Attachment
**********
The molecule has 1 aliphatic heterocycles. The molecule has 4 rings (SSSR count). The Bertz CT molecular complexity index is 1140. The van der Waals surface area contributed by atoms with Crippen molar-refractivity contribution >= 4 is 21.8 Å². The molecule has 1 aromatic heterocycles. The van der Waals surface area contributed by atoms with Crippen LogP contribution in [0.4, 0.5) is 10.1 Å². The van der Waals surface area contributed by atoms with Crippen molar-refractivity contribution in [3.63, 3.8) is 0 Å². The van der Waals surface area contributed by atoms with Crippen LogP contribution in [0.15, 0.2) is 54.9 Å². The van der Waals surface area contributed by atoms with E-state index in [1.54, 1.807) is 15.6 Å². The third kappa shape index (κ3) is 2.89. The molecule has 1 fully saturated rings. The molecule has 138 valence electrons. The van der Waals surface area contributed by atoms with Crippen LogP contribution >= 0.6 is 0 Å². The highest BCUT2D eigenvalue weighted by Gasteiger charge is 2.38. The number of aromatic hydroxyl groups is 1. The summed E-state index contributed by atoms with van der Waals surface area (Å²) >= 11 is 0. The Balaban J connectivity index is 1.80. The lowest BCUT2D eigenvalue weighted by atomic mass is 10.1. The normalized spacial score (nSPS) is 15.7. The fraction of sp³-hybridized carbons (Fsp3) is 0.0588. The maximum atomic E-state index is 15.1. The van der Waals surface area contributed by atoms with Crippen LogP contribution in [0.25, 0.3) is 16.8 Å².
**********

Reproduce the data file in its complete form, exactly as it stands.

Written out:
The molecule has 1 aliphatic heterocycles. The molecule has 4 rings (SSSR count). The Bertz CT molecular complexity index is 1140. The van der Waals surface area contributed by atoms with Crippen molar-refractivity contribution >= 4 is 21.8 Å². The molecule has 1 aromatic heterocycles. The van der Waals surface area contributed by atoms with Crippen LogP contribution in [0.4, 0.5) is 10.1 Å². The van der Waals surface area contributed by atoms with Crippen molar-refractivity contribution in [3.63, 3.8) is 0 Å². The van der Waals surface area contributed by atoms with Crippen LogP contribution in [0.15, 0.2) is 54.9 Å². The van der Waals surface area contributed by atoms with E-state index in [1.54, 1.807) is 15.6 Å². The third kappa shape index (κ3) is 2.89. The molecule has 1 fully saturated rings. The molecule has 138 valence electrons. The van der Waals surface area contributed by atoms with Crippen LogP contribution >= 0.6 is 0 Å². The highest BCUT2D eigenvalue weighted by Gasteiger charge is 2.38. The number of aromatic hydroxyl groups is 1. The summed E-state index contributed by atoms with van der Waals surface area (Å²) >= 11 is 0. The Balaban J connectivity index is 1.80. The lowest BCUT2D eigenvalue weighted by atomic mass is 10.1. The normalized spacial score (nSPS) is 15.7. The fraction of sp³-hybridized carbons (Fsp3) is 0.0588. The maximum atomic E-state index is 15.1. The van der Waals surface area contributed by atoms with Crippen LogP contribution in [0.25, 0.3) is 16.8 Å².